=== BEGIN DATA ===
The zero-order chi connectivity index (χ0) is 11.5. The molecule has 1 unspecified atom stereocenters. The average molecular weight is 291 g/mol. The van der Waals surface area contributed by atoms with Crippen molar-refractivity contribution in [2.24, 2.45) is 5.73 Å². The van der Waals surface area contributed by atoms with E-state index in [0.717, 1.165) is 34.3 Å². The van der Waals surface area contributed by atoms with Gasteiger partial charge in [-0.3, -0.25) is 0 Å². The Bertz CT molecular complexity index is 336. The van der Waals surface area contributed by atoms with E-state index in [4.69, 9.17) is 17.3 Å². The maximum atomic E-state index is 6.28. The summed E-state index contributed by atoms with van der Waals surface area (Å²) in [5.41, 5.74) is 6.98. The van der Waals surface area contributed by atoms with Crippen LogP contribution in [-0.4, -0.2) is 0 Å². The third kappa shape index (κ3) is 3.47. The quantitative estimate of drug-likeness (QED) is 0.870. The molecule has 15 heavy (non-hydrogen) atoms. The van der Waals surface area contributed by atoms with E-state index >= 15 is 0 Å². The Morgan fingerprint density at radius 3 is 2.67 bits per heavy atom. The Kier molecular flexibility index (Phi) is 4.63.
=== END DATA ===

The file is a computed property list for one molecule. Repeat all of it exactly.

The zero-order chi connectivity index (χ0) is 11.5. The molecule has 1 unspecified atom stereocenters. The average molecular weight is 291 g/mol. The van der Waals surface area contributed by atoms with Crippen molar-refractivity contribution in [2.24, 2.45) is 5.73 Å². The van der Waals surface area contributed by atoms with E-state index in [0.717, 1.165) is 34.3 Å². The van der Waals surface area contributed by atoms with Gasteiger partial charge in [-0.3, -0.25) is 0 Å². The Bertz CT molecular complexity index is 336. The van der Waals surface area contributed by atoms with E-state index in [4.69, 9.17) is 17.3 Å². The maximum atomic E-state index is 6.28. The summed E-state index contributed by atoms with van der Waals surface area (Å²) in [5.41, 5.74) is 6.98. The van der Waals surface area contributed by atoms with Crippen LogP contribution in [-0.4, -0.2) is 0 Å². The third kappa shape index (κ3) is 3.47. The quantitative estimate of drug-likeness (QED) is 0.870. The molecule has 15 heavy (non-hydrogen) atoms. The van der Waals surface area contributed by atoms with E-state index >= 15 is 0 Å². The Morgan fingerprint density at radius 3 is 2.67 bits per heavy atom. The Kier molecular flexibility index (Phi) is 4.63.